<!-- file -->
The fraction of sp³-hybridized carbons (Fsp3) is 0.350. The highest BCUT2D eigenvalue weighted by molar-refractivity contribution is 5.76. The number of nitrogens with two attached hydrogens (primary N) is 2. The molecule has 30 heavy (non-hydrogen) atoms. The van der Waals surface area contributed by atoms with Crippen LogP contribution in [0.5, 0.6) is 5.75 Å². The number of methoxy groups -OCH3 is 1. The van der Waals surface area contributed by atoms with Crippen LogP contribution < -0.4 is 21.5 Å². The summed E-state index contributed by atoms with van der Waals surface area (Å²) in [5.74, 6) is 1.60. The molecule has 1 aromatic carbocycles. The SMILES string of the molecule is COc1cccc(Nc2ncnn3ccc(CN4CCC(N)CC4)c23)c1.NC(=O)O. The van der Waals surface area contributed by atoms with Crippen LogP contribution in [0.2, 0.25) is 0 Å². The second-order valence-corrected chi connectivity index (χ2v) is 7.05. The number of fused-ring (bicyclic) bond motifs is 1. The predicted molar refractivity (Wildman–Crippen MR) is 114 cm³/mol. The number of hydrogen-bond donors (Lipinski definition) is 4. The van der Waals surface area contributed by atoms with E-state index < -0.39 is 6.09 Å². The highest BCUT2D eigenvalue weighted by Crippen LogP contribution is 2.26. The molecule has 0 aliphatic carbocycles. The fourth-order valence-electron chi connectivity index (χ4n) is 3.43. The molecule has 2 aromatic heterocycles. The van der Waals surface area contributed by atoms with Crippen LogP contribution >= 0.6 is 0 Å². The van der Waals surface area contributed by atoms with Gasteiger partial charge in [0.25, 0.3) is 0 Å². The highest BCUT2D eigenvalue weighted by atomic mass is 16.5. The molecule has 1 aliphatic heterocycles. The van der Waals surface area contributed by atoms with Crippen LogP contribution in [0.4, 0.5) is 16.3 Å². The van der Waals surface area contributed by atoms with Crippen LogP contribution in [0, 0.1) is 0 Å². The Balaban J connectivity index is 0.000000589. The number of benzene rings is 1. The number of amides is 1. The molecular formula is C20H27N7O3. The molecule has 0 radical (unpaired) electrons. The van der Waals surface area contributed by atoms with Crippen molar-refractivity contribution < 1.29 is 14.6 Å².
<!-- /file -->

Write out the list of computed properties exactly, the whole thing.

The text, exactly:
The fraction of sp³-hybridized carbons (Fsp3) is 0.350. The highest BCUT2D eigenvalue weighted by molar-refractivity contribution is 5.76. The number of nitrogens with two attached hydrogens (primary N) is 2. The molecule has 30 heavy (non-hydrogen) atoms. The van der Waals surface area contributed by atoms with Crippen LogP contribution in [0.5, 0.6) is 5.75 Å². The number of methoxy groups -OCH3 is 1. The van der Waals surface area contributed by atoms with Crippen LogP contribution < -0.4 is 21.5 Å². The summed E-state index contributed by atoms with van der Waals surface area (Å²) in [5.74, 6) is 1.60. The molecule has 1 aromatic carbocycles. The SMILES string of the molecule is COc1cccc(Nc2ncnn3ccc(CN4CCC(N)CC4)c23)c1.NC(=O)O. The van der Waals surface area contributed by atoms with Crippen LogP contribution in [0.2, 0.25) is 0 Å². The second-order valence-corrected chi connectivity index (χ2v) is 7.05. The number of fused-ring (bicyclic) bond motifs is 1. The predicted molar refractivity (Wildman–Crippen MR) is 114 cm³/mol. The number of hydrogen-bond donors (Lipinski definition) is 4. The van der Waals surface area contributed by atoms with E-state index < -0.39 is 6.09 Å². The highest BCUT2D eigenvalue weighted by Crippen LogP contribution is 2.26. The molecule has 0 aliphatic carbocycles. The fourth-order valence-electron chi connectivity index (χ4n) is 3.43. The molecule has 2 aromatic heterocycles. The van der Waals surface area contributed by atoms with Crippen LogP contribution >= 0.6 is 0 Å². The van der Waals surface area contributed by atoms with Gasteiger partial charge in [0.25, 0.3) is 0 Å². The highest BCUT2D eigenvalue weighted by atomic mass is 16.5. The molecule has 1 aliphatic heterocycles. The van der Waals surface area contributed by atoms with Crippen LogP contribution in [0.4, 0.5) is 16.3 Å². The van der Waals surface area contributed by atoms with Crippen LogP contribution in [0, 0.1) is 0 Å². The Balaban J connectivity index is 0.000000589. The number of benzene rings is 1. The number of amides is 1. The molecular formula is C20H27N7O3. The molecule has 0 radical (unpaired) electrons. The van der Waals surface area contributed by atoms with Crippen molar-refractivity contribution < 1.29 is 14.6 Å².